§ Order for Consideration read.
§ MR. FAWCETT
As there are no Amendments to this Bill, I would ask the House to consider it and allow it now to be read a third time.
§ MR. WHITLEY
said, he would not oppose the measure; but he desired to point out that some persons might be injured by it, and they were the people who for years had been engaged in the carrying trade—those who had hitherto had to do with the delivery of parcels. He saw the difficulty of admitting the principle of compensation, because, as the right hon. Gentleman the Postmaster General would tell him, there was no monopoly; but, at the same time, the right hon. Gentleman would admit that for a private individual to compete with the Post Office was an absolute impossibility. A great number of those interested in the carrying trade had communicated with him (Mr. Whitley), and had expressed the opinion that people who had carried on a business for 20 or 30 years, and had embarked large capital in it, would be utterly ruined by the passage of the measure. As compensation could not be given, he would ask whether it could not be arranged with the Railway Companies with whom the Postmaster General had entered into an agreement for the carrying of parcels at a certain tariff, that the same tariff should be allowed to the present carriers? If the right hon. Gentleman could do anything in that direction, he (Mr. Whitley) was sure he would remove a great deal of the apprehension which was now felt, and rightly so, by the members of the trade to which he referred. If the Postmaster General could see his way to exercise any influence he might have with the Railway Companies in order to induce the Companies to place the carriers in the same position pa to tariff as the Post Office, it would 872 be a great relief to an important class of traders; and, at the same time, he could not help thinking it would conduce to the interest of the Government.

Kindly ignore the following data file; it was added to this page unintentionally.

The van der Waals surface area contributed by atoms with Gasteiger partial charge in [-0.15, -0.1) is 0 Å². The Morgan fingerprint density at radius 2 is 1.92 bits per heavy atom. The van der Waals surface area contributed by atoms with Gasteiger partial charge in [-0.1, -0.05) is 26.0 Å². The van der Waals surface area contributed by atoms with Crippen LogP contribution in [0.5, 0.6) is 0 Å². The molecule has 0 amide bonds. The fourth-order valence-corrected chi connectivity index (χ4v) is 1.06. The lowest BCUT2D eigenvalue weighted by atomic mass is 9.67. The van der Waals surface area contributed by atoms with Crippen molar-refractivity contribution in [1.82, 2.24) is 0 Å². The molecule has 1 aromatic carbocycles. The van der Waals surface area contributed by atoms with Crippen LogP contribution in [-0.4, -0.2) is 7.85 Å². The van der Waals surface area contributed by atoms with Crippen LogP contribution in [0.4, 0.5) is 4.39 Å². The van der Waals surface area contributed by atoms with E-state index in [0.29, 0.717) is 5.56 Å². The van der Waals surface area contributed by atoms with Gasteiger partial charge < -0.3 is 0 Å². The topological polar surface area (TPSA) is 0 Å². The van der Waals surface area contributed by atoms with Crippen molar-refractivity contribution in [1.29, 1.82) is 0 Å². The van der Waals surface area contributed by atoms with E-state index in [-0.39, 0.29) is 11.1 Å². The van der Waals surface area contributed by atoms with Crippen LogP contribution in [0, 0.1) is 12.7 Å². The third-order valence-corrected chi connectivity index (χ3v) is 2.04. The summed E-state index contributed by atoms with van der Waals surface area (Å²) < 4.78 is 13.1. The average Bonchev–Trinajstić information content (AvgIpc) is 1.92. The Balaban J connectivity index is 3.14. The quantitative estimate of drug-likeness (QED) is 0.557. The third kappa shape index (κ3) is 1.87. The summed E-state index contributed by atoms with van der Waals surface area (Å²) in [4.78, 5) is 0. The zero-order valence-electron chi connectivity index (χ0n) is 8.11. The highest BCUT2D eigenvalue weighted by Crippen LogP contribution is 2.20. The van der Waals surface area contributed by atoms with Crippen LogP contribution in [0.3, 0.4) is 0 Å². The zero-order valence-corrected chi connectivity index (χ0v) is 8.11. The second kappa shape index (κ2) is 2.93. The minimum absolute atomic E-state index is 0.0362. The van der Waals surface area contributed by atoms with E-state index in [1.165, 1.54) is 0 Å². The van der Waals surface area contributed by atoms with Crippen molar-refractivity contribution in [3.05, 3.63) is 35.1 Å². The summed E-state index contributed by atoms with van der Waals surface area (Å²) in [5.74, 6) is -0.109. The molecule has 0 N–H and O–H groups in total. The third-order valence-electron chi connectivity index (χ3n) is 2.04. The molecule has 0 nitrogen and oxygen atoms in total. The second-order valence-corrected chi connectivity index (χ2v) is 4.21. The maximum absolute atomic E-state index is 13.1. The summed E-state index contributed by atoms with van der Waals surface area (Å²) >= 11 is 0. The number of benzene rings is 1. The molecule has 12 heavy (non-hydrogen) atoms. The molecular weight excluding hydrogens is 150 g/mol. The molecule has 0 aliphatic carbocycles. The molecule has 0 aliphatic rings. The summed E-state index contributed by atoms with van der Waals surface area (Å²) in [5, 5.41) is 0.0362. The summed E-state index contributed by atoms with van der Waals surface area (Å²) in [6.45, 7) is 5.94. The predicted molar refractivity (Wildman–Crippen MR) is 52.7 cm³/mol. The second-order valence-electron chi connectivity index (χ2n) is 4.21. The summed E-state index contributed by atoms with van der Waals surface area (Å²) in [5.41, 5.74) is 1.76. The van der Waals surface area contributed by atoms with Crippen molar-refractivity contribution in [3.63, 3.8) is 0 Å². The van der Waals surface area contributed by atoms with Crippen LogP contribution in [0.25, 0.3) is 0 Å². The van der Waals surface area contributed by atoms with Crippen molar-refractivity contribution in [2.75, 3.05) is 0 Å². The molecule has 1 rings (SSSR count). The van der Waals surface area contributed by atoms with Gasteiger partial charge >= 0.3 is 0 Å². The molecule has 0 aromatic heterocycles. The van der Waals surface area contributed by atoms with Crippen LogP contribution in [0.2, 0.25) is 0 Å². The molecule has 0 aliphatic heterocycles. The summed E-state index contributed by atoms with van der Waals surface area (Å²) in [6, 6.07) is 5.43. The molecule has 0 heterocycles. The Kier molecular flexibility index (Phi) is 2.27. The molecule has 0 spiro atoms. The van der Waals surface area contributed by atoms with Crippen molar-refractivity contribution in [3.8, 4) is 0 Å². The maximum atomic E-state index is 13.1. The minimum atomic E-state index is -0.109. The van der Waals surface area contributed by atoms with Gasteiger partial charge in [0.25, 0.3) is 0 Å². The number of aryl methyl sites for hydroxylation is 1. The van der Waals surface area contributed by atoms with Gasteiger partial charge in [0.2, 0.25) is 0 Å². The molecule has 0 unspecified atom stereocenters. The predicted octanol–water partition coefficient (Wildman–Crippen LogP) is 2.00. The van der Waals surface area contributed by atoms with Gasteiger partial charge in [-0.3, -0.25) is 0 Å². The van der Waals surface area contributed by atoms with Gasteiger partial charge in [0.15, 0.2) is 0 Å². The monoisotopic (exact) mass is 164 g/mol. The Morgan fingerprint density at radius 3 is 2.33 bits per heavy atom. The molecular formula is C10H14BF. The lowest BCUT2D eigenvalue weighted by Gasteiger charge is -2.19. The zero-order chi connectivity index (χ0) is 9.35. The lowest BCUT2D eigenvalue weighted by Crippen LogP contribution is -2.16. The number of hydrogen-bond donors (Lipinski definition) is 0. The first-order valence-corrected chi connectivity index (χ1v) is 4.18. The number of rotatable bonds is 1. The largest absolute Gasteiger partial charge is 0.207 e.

§ MR. FAWCETT
said, he was afraid it would be impracticable for him to make such a representation. He thought, however, that a feeling of self-interest would be likely to operate on the Railway Companies — as the Post Office, when this Bill passed, would not be able to prevent them from carrying parcels on their own account—and would make them anxious to give the best terms they could to the private parcel carriers. The Post Office would be limited to the carrying of parcels up to 7 lbs. in weight; and he believed the effect of the Bill would be to stimulate the carriage of parcels, and that very many more of over 7 lbs. in weight than were carried at present would be carried in the future. It seemed to him, therefore, that any pleas on behalf of the carriers would be unnecessary.
§ Bill, as amended, considered; read the third time, and passed.